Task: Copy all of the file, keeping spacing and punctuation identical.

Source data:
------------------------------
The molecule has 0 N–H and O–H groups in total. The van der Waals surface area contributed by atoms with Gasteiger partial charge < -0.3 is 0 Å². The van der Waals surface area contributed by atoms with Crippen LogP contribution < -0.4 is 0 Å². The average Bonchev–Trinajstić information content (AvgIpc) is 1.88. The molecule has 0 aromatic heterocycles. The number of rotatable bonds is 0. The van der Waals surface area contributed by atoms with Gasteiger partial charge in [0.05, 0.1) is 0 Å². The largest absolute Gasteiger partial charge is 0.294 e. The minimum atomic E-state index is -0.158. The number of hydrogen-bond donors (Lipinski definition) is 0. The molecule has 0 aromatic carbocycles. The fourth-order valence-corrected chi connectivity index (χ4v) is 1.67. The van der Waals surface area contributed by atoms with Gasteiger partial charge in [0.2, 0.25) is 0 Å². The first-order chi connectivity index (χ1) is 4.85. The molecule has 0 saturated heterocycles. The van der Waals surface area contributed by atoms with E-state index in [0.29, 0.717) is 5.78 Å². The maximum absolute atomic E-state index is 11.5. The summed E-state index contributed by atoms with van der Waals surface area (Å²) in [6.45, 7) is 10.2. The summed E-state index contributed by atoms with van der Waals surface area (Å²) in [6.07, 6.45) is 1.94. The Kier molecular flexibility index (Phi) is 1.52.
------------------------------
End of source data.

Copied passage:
The molecule has 0 N–H and O–H groups in total. The van der Waals surface area contributed by atoms with Gasteiger partial charge < -0.3 is 0 Å². The van der Waals surface area contributed by atoms with Crippen LogP contribution < -0.4 is 0 Å². The average Bonchev–Trinajstić information content (AvgIpc) is 1.88. The molecule has 0 aromatic heterocycles. The number of rotatable bonds is 0. The van der Waals surface area contributed by atoms with Gasteiger partial charge in [0.05, 0.1) is 0 Å². The largest absolute Gasteiger partial charge is 0.294 e. The minimum atomic E-state index is -0.158. The number of hydrogen-bond donors (Lipinski definition) is 0. The molecule has 0 aromatic carbocycles. The fourth-order valence-corrected chi connectivity index (χ4v) is 1.67. The van der Waals surface area contributed by atoms with Gasteiger partial charge in [0.2, 0.25) is 0 Å². The first-order chi connectivity index (χ1) is 4.85. The molecule has 0 saturated heterocycles. The van der Waals surface area contributed by atoms with E-state index in [0.29, 0.717) is 5.78 Å². The maximum absolute atomic E-state index is 11.5. The summed E-state index contributed by atoms with van der Waals surface area (Å²) in [6.45, 7) is 10.2. The summed E-state index contributed by atoms with van der Waals surface area (Å²) in [6.07, 6.45) is 1.94. The Kier molecular flexibility index (Phi) is 1.52.